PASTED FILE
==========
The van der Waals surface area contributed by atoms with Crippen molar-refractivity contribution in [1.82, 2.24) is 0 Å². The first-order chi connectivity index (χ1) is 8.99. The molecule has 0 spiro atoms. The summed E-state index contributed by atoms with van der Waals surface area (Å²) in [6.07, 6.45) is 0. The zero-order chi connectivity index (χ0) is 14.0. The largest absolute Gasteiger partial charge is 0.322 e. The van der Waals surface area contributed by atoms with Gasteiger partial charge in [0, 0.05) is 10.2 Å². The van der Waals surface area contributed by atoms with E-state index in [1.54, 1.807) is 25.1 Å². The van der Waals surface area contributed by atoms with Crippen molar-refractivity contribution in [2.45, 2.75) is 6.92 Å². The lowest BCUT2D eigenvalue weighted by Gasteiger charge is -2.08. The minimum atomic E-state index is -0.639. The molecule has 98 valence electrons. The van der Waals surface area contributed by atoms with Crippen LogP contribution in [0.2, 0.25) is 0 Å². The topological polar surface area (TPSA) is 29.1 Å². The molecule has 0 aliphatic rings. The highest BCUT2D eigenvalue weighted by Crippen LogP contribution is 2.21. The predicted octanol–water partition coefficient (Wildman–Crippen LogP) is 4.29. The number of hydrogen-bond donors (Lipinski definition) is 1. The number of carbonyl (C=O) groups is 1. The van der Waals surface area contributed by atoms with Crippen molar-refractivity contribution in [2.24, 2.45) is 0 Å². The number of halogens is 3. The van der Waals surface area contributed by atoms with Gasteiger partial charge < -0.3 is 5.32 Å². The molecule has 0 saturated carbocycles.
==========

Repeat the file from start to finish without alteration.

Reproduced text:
The van der Waals surface area contributed by atoms with Crippen molar-refractivity contribution in [1.82, 2.24) is 0 Å². The first-order chi connectivity index (χ1) is 8.99. The molecule has 0 spiro atoms. The summed E-state index contributed by atoms with van der Waals surface area (Å²) in [6.07, 6.45) is 0. The zero-order chi connectivity index (χ0) is 14.0. The largest absolute Gasteiger partial charge is 0.322 e. The van der Waals surface area contributed by atoms with Gasteiger partial charge in [0, 0.05) is 10.2 Å². The van der Waals surface area contributed by atoms with E-state index in [1.54, 1.807) is 25.1 Å². The van der Waals surface area contributed by atoms with Crippen molar-refractivity contribution in [2.45, 2.75) is 6.92 Å². The lowest BCUT2D eigenvalue weighted by Gasteiger charge is -2.08. The minimum atomic E-state index is -0.639. The molecule has 98 valence electrons. The van der Waals surface area contributed by atoms with Crippen LogP contribution in [0.2, 0.25) is 0 Å². The topological polar surface area (TPSA) is 29.1 Å². The molecule has 0 aliphatic rings. The highest BCUT2D eigenvalue weighted by Crippen LogP contribution is 2.21. The predicted octanol–water partition coefficient (Wildman–Crippen LogP) is 4.29. The number of hydrogen-bond donors (Lipinski definition) is 1. The number of carbonyl (C=O) groups is 1. The van der Waals surface area contributed by atoms with Crippen molar-refractivity contribution in [2.24, 2.45) is 0 Å². The number of halogens is 3. The van der Waals surface area contributed by atoms with Gasteiger partial charge < -0.3 is 5.32 Å². The molecule has 0 saturated carbocycles.